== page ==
10 things I’ve learned about studying at a Flemish university.

Posted on Jun 28, 2013 | 8 comments

10 things I’ve learned about studying at a Flemish university.

On Tuesday I finished my last exam of the semester and it already feels like I’ve been done for weeks even though it’s only Friday. It’s a wonderful feeling now to choose whatever I want to do with my time instead of racing against the clock to try and remember one last piece of information that could prove crucial but then rarely ever does. This week is one comprised of two very contrasting extremes. Sunday night I was awake late, reading and rereading the syllabus for the exam that was to take place on Monday morning. I rushed home after that exam to study for the Spanish literature exam that was to take place on Tuesday. From Tuesday evening on I’ve been carefree and finally can do what I want without any feelings of guilt. I’ve been reading some of the books that have been staring down at me from the bookshelf for months and Christophe and I will be heading off on a little vacation this weekend where all thoughts of university will be postponed until I return to Belgium. Before we leave though, I wanted to write a little reflection about my experience at university so far.

This is the 3rd exam session I’ve finished at UGent and I’ve learned a few things along the way. Okay, I’ve learned a lot of things, after all, that is the point of studying at university… What I mean is I’ve learned a few things about studying, and more specifically about studying the Flemish way. A lot of the expats I met when I first moved here were also contemplating the idea of continuing to study at a Flemish university. This is my post to them, an attest of what it is really like. It is also a post to my future self to help me keep these things in perspective and to guide me to success in the upcoming semesters.

1. The first and most fatal mistake I continue to make is not realizing that I need to know everything. For the Americans reading this, let me explain a little about how the system works here. Your entire grade rests on the results of one exam and that exam can include any piece of information covered during the entire duration of the course. The professor rarely gives you any indication of what will be covered in the exam. Often the exam is comprised of just a few short essay questions. Therefore, if you do not know the answer to one of the questions, it significantly affects your grade. My folly has occurred when the semester begins. I often have an optimistic attitude and a false sense of freedom. I think I have a lot of time to learn, a lot of time to read the endless materials, and I don’t need to really worry at the beginning, I just think I need to attend class and pay attention. Wrong. I’m dealing with a disadvantage in some courses and I further disadvantage myself by thinking I have enough time. There’s never enough time and it’s important to begin really attempting to start learning things from the very first moment until the very last.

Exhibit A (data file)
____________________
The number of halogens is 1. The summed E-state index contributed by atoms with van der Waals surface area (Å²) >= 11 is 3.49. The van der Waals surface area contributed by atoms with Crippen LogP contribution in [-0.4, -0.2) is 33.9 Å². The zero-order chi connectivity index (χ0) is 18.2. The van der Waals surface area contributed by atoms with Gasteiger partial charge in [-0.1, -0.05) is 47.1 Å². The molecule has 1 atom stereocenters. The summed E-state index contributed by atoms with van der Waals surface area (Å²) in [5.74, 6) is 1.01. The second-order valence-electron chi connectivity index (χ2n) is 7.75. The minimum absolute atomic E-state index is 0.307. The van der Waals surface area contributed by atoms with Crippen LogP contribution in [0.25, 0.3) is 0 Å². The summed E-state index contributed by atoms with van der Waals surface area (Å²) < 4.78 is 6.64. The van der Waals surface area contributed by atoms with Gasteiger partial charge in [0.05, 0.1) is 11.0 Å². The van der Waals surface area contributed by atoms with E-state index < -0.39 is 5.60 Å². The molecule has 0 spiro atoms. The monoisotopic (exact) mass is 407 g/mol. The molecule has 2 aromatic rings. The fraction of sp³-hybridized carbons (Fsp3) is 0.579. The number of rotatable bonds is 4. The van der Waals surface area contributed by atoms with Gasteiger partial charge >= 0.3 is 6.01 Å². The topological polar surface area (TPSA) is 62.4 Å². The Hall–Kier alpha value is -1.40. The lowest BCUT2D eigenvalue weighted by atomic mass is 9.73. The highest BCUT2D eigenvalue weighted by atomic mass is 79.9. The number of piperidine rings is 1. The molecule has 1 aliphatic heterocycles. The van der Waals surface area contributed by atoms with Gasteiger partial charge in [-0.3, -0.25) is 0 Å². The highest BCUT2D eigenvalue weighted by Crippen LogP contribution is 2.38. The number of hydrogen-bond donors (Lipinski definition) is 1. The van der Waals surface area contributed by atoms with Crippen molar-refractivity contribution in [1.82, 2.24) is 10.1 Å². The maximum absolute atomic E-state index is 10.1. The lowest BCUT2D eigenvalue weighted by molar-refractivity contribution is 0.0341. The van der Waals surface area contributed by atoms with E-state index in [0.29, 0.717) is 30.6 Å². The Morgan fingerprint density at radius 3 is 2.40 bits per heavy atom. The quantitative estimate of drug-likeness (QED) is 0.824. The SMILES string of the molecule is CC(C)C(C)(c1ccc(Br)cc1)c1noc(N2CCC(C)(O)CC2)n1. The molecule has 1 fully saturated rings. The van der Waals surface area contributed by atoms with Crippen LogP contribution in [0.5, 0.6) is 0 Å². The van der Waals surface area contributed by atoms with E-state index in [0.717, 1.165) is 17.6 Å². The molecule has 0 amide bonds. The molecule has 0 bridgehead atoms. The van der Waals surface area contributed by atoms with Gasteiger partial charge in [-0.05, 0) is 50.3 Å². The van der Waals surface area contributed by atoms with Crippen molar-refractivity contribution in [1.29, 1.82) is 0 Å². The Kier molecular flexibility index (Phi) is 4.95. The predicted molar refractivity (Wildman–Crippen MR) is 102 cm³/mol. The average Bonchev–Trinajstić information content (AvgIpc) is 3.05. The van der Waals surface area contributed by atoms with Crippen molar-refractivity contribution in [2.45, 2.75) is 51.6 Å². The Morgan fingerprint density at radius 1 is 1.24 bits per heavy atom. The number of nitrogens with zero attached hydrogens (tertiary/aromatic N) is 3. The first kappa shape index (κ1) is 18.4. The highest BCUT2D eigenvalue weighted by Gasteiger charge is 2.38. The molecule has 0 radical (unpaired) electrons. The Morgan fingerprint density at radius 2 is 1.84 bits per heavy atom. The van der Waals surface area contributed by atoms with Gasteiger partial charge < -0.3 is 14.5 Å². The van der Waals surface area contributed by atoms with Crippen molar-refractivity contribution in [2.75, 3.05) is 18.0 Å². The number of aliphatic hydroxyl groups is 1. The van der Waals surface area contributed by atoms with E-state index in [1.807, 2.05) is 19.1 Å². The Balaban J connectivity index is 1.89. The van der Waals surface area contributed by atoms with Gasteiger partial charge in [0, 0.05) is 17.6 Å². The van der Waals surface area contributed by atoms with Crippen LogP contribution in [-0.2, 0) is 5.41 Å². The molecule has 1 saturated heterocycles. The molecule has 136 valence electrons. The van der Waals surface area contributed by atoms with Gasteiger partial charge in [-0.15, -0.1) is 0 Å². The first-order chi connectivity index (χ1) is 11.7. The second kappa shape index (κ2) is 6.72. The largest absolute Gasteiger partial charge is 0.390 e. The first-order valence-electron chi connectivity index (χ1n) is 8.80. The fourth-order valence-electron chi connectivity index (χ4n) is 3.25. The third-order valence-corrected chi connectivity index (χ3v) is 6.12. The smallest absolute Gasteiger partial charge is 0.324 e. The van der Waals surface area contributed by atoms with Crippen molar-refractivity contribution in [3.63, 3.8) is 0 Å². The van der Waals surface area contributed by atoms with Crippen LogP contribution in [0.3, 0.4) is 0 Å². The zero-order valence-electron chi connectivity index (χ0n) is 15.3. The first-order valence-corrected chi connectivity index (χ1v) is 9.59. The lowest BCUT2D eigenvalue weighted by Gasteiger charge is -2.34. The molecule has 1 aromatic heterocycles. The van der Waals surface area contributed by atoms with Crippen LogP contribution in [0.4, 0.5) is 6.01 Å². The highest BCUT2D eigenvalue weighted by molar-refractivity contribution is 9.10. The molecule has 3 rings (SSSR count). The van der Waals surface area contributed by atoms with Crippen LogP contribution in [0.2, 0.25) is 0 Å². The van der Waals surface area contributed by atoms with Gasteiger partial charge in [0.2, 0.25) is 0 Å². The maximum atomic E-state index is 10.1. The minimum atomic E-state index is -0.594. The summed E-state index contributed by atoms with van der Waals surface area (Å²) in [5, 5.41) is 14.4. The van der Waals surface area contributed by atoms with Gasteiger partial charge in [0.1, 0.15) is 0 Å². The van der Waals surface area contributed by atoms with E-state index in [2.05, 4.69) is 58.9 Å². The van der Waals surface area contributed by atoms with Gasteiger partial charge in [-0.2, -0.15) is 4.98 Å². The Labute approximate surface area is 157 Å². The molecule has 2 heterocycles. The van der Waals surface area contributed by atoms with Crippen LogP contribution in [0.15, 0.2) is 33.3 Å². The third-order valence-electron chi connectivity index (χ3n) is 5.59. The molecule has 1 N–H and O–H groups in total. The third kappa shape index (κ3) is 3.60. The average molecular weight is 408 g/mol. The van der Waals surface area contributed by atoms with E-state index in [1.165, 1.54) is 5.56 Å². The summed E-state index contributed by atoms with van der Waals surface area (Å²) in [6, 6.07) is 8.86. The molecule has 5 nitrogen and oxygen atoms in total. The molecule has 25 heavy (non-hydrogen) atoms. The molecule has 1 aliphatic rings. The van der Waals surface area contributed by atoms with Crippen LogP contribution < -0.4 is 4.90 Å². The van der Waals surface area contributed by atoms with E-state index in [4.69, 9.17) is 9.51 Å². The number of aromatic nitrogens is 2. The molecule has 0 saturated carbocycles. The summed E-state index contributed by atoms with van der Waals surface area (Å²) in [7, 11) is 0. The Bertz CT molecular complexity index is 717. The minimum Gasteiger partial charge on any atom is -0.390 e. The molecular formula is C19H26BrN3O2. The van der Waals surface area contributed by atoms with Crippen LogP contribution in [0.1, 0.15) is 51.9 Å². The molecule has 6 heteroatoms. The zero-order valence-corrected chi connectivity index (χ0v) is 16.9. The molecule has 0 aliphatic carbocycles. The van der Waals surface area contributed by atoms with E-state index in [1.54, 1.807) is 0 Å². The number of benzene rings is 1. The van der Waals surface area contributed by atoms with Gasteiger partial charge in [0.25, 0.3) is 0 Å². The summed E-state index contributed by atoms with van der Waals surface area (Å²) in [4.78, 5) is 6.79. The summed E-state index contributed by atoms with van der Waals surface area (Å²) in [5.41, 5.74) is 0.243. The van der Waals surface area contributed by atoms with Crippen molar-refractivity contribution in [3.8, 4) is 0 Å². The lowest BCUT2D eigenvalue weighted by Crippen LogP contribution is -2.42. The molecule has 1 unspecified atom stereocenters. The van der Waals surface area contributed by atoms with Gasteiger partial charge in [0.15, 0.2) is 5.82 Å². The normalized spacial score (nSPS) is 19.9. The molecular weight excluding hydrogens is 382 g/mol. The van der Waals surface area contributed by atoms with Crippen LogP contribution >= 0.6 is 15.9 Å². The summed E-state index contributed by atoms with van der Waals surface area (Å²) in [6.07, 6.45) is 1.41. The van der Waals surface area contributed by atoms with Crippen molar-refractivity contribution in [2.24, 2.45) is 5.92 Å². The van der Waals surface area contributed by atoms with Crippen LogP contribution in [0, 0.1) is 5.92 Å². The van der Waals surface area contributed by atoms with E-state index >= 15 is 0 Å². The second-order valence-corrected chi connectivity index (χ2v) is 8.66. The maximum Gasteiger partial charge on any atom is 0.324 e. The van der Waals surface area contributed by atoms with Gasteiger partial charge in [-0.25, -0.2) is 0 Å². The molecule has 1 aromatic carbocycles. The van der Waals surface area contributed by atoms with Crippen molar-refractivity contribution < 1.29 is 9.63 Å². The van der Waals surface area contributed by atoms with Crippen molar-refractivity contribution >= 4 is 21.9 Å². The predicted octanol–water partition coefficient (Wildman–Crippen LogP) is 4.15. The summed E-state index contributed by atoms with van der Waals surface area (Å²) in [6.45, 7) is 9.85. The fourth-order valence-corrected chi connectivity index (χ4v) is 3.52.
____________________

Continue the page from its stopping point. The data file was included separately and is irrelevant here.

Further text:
2. The second truth for the non-native student: although the Dutch courses you’ve taken as preparation for university study were difficult, you’ll be desperately wishing you could go back in time and only  be studying Dutch again. However difficult the Dutch language course exams are, however impossible the ITNA seems, you will still probably feel vastly unprepared when listening to university  lectures instructed in Dutch. When reading you will constantly come across words you don’t know, you will feel overwhelmed and you will feel like it’s impossible. Consider this – many native speakers fail the exams. I was disillusioned by the difficulty level. Be prepared to be entirely overwhelmed. I’ve accepted it and I’m now trying to deal with it (with mixed success rate ;) ).

studyaids3. The biggest favor you can do for yourself in trying to overcome the obstacle mentioned above is to read the material before you attend the lecture. Read as much as you can and make a thorough effort to understand the material. Write down a translation of the words you don’t know (there will be words you don’t know - always) and try to understand the big picture. It will make understanding the lecture so much easier. Try to put it into perspective for yourself beforehand.

4. The second biggest favor you can do for yourself is to reread the material as soon as possible after the lecture. Go over it again and make sense of your notes. If you wait two months to look at whatever you’ve written it will likely seem like complete nonsense at that time. Hit your brain once more with that information and you’re one step closer to conquering the course. Pick out the most important points of the lecture and make a note of them – highlight them in a specific color, stick a page marker in your book, or just write them on a separate paper. Make yourself a little map of what has been discussed so far and make directions on how to get back to it. Keep these things in mind when the course continues because many of these courses build on information that is learned in the beginning.